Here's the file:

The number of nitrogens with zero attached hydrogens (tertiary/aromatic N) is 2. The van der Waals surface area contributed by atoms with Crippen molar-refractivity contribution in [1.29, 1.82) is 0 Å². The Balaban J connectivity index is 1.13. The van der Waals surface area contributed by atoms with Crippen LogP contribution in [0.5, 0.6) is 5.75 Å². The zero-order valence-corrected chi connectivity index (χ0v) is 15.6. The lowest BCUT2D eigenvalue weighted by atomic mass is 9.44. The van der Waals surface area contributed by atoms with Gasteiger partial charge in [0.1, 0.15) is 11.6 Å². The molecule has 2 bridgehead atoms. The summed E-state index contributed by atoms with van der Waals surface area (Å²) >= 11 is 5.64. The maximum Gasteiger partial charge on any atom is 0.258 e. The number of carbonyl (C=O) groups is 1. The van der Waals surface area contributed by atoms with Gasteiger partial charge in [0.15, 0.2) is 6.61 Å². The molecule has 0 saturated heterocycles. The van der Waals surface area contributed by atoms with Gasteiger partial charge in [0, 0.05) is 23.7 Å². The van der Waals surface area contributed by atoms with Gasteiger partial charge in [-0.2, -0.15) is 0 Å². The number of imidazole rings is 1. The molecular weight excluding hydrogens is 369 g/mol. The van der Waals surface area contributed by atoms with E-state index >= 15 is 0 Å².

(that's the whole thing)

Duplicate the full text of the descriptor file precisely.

The number of nitrogens with zero attached hydrogens (tertiary/aromatic N) is 2. The van der Waals surface area contributed by atoms with Crippen molar-refractivity contribution in [1.29, 1.82) is 0 Å². The Balaban J connectivity index is 1.13. The van der Waals surface area contributed by atoms with Crippen LogP contribution in [0.5, 0.6) is 5.75 Å². The zero-order valence-corrected chi connectivity index (χ0v) is 15.6. The lowest BCUT2D eigenvalue weighted by atomic mass is 9.44. The van der Waals surface area contributed by atoms with Gasteiger partial charge in [0.1, 0.15) is 11.6 Å². The molecule has 2 bridgehead atoms. The summed E-state index contributed by atoms with van der Waals surface area (Å²) >= 11 is 5.64. The maximum Gasteiger partial charge on any atom is 0.258 e. The number of carbonyl (C=O) groups is 1. The van der Waals surface area contributed by atoms with Gasteiger partial charge in [0.15, 0.2) is 6.61 Å². The molecule has 0 saturated heterocycles. The van der Waals surface area contributed by atoms with Gasteiger partial charge in [0, 0.05) is 23.7 Å². The van der Waals surface area contributed by atoms with Gasteiger partial charge in [-0.2, -0.15) is 0 Å². The number of imidazole rings is 1. The molecular weight excluding hydrogens is 369 g/mol. The van der Waals surface area contributed by atoms with E-state index >= 15 is 0 Å².